Over the next several weeks, given the developments at the European Central Bank (ECB) and the U.S. Federal Reserve, traders should take stocks higher. A look at the three-month chart shows the impact of deteriorating economic data globally, but daily action indicates trader interest and hope in further central bank assistance. Therefore, heading into what looks like a likely issuance of new quantitative easing from the American central bank and supportive bond purchases from the Europeans, the next several weeks of trading have support.
The 3-month chart of the SPDR S&P 500 Index ETF (SPY) shows a flattening of a longer-term bullish trend. However, the choppiness in between has mostly been driven by speculation about ECB and U.S. Fed policy action to support. The clearest example of this came when ECB President Mario Draghi strongly stated the ECB would support the euro in late July. That set European stocks on fire, and it came at a time when the region needed some sort of catalyst.
The iShares S&P Europe 350 Index is up 6.3% since that fateful day. Unfortunately, as time passed, the market began to see that Draghi's words may not carry with them the will of the eurozone. Bundesbank President Jens Weidmann remains as a key objector, and German Chancellor Angela Merkel declared Germany's objection to Draghi's plan today.
The details of the plan are leaking out, but it is expected to be formally presented tomorrow, September 6, 2012. It is thought that the ECB will purchase sovereign short-term bonds of terms of one to three years. While unlimited, those purchases are expected to be offset by sales elsewhere in the system in order to sterilize their impact to euro money supply. That would address my concerns that the central banks of the world, plus factors not yet incorporated into consensus thinking, threaten to make fiat currency worth significantly less over time. Because of the rumored construct of this plan, and assuming it would be approved, the action would ease concerns about the region's chances of experiencing full recovery. This should lend more support for stocks globally, with a focus on Europe.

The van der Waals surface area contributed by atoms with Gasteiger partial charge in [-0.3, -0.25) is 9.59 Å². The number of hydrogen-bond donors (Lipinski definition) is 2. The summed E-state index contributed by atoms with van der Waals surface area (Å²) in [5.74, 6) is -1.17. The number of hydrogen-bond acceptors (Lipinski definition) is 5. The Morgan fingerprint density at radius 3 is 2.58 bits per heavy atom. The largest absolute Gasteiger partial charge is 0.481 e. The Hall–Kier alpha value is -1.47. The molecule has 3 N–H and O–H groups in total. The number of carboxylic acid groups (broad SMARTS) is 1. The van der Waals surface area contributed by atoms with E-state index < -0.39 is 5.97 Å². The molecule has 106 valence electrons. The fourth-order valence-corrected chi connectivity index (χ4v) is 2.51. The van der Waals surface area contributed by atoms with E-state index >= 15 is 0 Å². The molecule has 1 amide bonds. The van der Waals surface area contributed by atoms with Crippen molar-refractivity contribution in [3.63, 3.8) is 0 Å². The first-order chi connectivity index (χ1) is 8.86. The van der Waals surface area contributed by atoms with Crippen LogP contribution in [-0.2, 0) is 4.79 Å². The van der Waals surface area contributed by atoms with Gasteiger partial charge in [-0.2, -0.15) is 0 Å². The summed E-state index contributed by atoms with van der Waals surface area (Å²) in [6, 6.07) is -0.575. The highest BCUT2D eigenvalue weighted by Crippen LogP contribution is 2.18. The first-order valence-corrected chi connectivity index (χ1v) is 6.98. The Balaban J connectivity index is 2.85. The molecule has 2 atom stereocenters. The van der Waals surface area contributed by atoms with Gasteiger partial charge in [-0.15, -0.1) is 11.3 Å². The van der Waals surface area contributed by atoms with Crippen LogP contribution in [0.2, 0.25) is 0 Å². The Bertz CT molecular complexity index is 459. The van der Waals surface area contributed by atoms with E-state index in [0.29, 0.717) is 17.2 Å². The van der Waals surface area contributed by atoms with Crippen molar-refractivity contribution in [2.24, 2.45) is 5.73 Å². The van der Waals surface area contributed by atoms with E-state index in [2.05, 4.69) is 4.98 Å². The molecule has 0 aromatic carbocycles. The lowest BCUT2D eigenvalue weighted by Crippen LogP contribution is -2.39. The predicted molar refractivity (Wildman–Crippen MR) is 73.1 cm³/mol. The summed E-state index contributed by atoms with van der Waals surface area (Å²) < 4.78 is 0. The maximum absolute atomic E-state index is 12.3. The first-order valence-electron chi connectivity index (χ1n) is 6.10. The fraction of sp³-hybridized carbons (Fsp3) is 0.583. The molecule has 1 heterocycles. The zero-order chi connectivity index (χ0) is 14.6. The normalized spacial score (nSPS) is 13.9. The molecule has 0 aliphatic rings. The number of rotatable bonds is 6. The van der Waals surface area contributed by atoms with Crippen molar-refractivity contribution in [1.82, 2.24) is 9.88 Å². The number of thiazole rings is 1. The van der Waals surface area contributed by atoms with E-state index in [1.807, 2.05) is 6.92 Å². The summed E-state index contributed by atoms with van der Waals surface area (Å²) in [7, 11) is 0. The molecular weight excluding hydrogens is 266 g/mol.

Federal Reserve Chairman Bernanke's Jackson Hole speech last weekend left most market participants (as I see it) feeling more comfortable about the prospect of Fed action in September. I don't think the rumblings from the GOP convention about Bernanke not being extended an invitation to stay under a Romney administration will serve to keep the independent Federal Reserve from acting in favor of markets and the economy in September. If I was told I would lose my job under certain circumstances, I'm not sure political perception would matter any longer in my decision making. Bernanke has all the more reason to act now in September.
The latest economic data reported yesterday, showing the ISM Manufacturing Index contracted deeper into the red, only demands further action from those who can so flail. The Dow Jones Industrials took a hit on the economic news, but would find support with central bank action as depicted here. The Dow Jones Industrial Average ETF (DIA) is higher this morning, after a rough time of it yesterday, and that is likely a sign of what's to come over the forward few weeks. Hard hit industrial stocks like Caterpillar (CAT), General Electric (GE) and Deere (DE), which fell yesterday, are strongly higher today, I believe, on this prospect. So, while the market is lazily returning to its regular speed, you might have an opportunity to set short short-term long bets today. I qualify the buy recommendation to the short short-term, because I see economic results only deteriorating after the central banks act.